The next big thing in small screens

Theres no doubt that the LCD was one of the key technologies that paved the way for smartphone design, maybe even the primary technology. It certainly enabled the first genuinely mobile computing devices: the laptops that helped enable us to do away with desktop PCs and also their bulky CRT monitors. Yet, more than Thirty years later, a vast majority of products including laptops, tablets, smartphones, and all the other different and sundry products we can see around, use LCD. The minority of these that aren’t built around LCDs, mostly use a relative newcomer, the OLED display.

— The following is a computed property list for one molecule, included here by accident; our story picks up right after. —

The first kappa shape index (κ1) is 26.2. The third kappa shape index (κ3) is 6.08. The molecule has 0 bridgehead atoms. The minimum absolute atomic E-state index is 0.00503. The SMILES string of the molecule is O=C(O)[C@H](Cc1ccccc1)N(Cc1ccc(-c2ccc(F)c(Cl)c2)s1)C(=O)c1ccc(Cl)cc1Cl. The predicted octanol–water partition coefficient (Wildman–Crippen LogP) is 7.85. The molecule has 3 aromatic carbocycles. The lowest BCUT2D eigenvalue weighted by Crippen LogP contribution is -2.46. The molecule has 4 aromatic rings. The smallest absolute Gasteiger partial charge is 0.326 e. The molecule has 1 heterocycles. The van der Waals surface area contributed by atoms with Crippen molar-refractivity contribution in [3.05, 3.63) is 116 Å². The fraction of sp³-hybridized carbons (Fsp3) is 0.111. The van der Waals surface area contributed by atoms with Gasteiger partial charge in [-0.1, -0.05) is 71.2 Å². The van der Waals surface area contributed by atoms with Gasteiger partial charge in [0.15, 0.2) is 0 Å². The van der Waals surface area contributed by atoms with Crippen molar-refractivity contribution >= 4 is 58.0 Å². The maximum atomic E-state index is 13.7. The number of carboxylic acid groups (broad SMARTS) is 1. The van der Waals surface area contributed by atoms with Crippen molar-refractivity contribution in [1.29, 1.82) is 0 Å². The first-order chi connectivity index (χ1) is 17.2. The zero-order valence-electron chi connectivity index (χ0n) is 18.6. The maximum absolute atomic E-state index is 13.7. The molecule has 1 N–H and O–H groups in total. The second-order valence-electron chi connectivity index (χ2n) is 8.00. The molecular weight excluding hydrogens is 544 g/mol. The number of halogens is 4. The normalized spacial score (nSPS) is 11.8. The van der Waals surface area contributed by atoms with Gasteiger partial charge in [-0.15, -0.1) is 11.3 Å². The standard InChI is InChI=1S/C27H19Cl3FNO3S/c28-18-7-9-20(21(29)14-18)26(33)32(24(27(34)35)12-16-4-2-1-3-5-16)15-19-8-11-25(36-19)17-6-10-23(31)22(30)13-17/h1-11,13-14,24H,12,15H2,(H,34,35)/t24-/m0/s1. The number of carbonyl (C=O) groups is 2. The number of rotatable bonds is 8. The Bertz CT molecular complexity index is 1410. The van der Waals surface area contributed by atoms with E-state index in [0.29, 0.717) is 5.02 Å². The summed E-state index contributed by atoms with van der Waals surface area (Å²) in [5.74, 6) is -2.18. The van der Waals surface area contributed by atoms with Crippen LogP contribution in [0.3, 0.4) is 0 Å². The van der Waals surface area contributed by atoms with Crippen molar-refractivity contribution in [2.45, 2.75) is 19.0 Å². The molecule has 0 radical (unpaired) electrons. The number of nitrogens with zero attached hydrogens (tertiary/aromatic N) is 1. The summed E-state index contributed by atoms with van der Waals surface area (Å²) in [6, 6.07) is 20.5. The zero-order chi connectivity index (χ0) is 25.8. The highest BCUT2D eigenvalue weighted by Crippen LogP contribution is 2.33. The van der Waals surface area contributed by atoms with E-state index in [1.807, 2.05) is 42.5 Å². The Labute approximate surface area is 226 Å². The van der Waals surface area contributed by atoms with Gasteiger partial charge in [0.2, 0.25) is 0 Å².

The next big thing in small screens

Three main parameters matter for display in this market: image quality (in a variety of conditions, like indoor/outdoor viewing); power consumption; and physical aspects, like size and weight. Every display technology has to provide a competing image quality to succeed, but those that are used in mobile devices have to do it with as low power consumption as possible while being very thin and lightweight. This is the same feature that let OLED displays to find a niche and to at least take the place of LCD in some products. OLEDs not only deliver some image quality advantages (especially in the areas of contrast and viewing angle), they can also be very thin, lightweight, and in most cases, will provide some power efficiency advantages over an equivalent LCD.